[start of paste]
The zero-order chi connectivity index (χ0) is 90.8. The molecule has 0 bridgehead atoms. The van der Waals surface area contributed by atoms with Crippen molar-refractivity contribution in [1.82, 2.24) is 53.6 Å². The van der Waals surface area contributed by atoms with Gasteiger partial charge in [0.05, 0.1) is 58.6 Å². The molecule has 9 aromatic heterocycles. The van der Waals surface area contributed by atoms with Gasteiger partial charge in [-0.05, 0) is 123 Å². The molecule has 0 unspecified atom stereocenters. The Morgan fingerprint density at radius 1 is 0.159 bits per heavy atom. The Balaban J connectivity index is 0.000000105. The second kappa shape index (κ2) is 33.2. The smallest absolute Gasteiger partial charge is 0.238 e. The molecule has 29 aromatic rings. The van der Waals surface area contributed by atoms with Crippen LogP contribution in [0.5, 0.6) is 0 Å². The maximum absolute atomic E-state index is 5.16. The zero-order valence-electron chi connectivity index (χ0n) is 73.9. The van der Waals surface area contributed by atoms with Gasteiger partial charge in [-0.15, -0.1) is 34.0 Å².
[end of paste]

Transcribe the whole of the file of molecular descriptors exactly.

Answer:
The zero-order chi connectivity index (χ0) is 90.8. The molecule has 0 bridgehead atoms. The van der Waals surface area contributed by atoms with Crippen molar-refractivity contribution in [1.82, 2.24) is 53.6 Å². The van der Waals surface area contributed by atoms with Gasteiger partial charge in [0.05, 0.1) is 58.6 Å². The molecule has 9 aromatic heterocycles. The van der Waals surface area contributed by atoms with Gasteiger partial charge in [-0.05, 0) is 123 Å². The molecule has 0 unspecified atom stereocenters. The Morgan fingerprint density at radius 1 is 0.159 bits per heavy atom. The Balaban J connectivity index is 0.000000105. The second kappa shape index (κ2) is 33.2. The smallest absolute Gasteiger partial charge is 0.238 e. The molecule has 29 aromatic rings. The van der Waals surface area contributed by atoms with Crippen LogP contribution in [0.5, 0.6) is 0 Å². The maximum absolute atomic E-state index is 5.16. The zero-order valence-electron chi connectivity index (χ0n) is 73.9. The van der Waals surface area contributed by atoms with Gasteiger partial charge in [-0.15, -0.1) is 34.0 Å².